Boeing test pilot Ricardo Traven is flying his usual impressive routine here in the Boeing F/A-18F Super Hornet. The price of this significantly upgraded warplane to the U.S. Navy has been significantly reduced in recent years, so Boeing is bullish about international prospects. Australia recently became the first export customer for the Super, and Boeing is eyeing India, Japan, Greece and Switzerland, among others.
Joint Electronics Type Designation System
Northrop Grumman’s laser directional infrared countermeasure (DIRCM) system has successfully thwarted simulated heat-seeking missile attacks on an AH-64D Apache helicopter. The series of 31 tests took place at Vliehors Test Range in Netherlands on a Dutch aircraft.The system is self-contained in a pod and thus removable. It automatically detects a missile launch.
The U.S. Marine Corps has chosen Northrop Grumman’s directional infrared countermeasures (DIRCM) system for its CH-53E helicopters in a $19.7 million deal. It will be the first application of the company’s two-color infrared missile warning sensor system coupled with its mini-pointer/tracker assembly, forming a DIRCM suite to protect the CH-53Es from threat missiles.
The advent of the active electronically scanned array (AESA) radar has not only dramatically improved the traditional capabilities of the radar, but has also opened the door to a new world of capabilities.
As the U.S. equips its fighter aircraft with active electronically scanned array (aesa) radars, Europe’s avionics industry is working hard to put similar technology into its three “Euro-canard” fighters–the Gripen, Rafale and Eurofighter Typhoon. This effort was highlighted last month by the first flight of a Typhoon with an AESA radar installed.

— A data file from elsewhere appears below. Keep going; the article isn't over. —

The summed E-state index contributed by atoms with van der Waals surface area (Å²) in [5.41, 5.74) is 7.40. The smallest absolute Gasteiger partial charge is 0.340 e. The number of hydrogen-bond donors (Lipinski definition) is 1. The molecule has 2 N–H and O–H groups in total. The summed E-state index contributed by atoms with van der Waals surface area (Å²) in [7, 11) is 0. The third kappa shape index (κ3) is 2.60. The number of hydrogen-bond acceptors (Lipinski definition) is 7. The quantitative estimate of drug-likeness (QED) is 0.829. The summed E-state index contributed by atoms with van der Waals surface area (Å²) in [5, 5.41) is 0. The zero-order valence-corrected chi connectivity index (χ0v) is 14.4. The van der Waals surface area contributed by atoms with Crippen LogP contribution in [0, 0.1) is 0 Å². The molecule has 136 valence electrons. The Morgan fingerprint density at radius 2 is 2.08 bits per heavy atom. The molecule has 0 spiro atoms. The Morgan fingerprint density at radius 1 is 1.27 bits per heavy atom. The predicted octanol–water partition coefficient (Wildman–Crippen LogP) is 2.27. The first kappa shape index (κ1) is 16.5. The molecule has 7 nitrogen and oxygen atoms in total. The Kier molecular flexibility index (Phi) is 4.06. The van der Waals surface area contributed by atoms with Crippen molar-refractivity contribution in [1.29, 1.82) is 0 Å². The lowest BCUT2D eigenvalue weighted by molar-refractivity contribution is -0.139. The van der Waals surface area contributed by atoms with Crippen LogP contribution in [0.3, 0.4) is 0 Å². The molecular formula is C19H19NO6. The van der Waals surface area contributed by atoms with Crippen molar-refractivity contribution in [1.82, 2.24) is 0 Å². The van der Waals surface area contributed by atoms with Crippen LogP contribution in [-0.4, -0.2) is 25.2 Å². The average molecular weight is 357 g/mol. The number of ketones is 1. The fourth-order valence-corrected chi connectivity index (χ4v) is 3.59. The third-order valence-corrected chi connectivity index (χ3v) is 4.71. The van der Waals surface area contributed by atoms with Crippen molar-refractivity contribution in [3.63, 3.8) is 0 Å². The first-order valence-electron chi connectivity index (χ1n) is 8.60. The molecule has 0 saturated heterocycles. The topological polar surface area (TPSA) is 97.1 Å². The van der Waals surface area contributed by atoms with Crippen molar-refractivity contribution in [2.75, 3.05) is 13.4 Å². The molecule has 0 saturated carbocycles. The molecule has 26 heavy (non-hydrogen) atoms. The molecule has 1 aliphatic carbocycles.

The slightly worn helicopter searchlight at the Vectorbeam Technologies booth (No. 4101) illustrates not wear and tear from normal operations but the punishment that the unit went through during RTCA DO-160E testing, including lightning tests.
“In today’s combat environment, the name of the game in dropping air-to-ground munitions is how to double the distance from the target from which we can drop the weapon itself–the release range–but still not experience any decrease in accuracy,” said Lockheed Martin’s John Schoeppner. “We have achieved this level of performance with our AN/AAQ-33 Sniper targeting pod, but what we feel further differentiates us from our competitors is our pod’
Over 20 years ago the Moscow-based Scientific Research Institute of Instrument Building (NIIP) made military aviation history with the production of the Mikoyan MiG-31’s N007 Zaslon radar. Zaslon was a technological marvel in its day, being the first airborne fighter radar fitted with an electronically scanning array (ESA).
With its ASQ-228 ATFLIR (advanced targeting forward-looking infrared pod) in full-rate production for the U.S. Navy, and in daily use over Iraq, Raytheon is building upon the pod’s outstanding long-range performance to expand its repertoire, both in operational roles and capabilities.
The Lockheed Martin F-16 Block 60 operated by the United Arab Emirates air force could be described as military aviation’s version of a “missing link.” Its on-board systems are the most advanced of any F-16 ever built, so much so that it bridges the gap between the futuristic capabilities of the F-35 Joint Strike Fighter and the previous F-16C/D Block 50 series.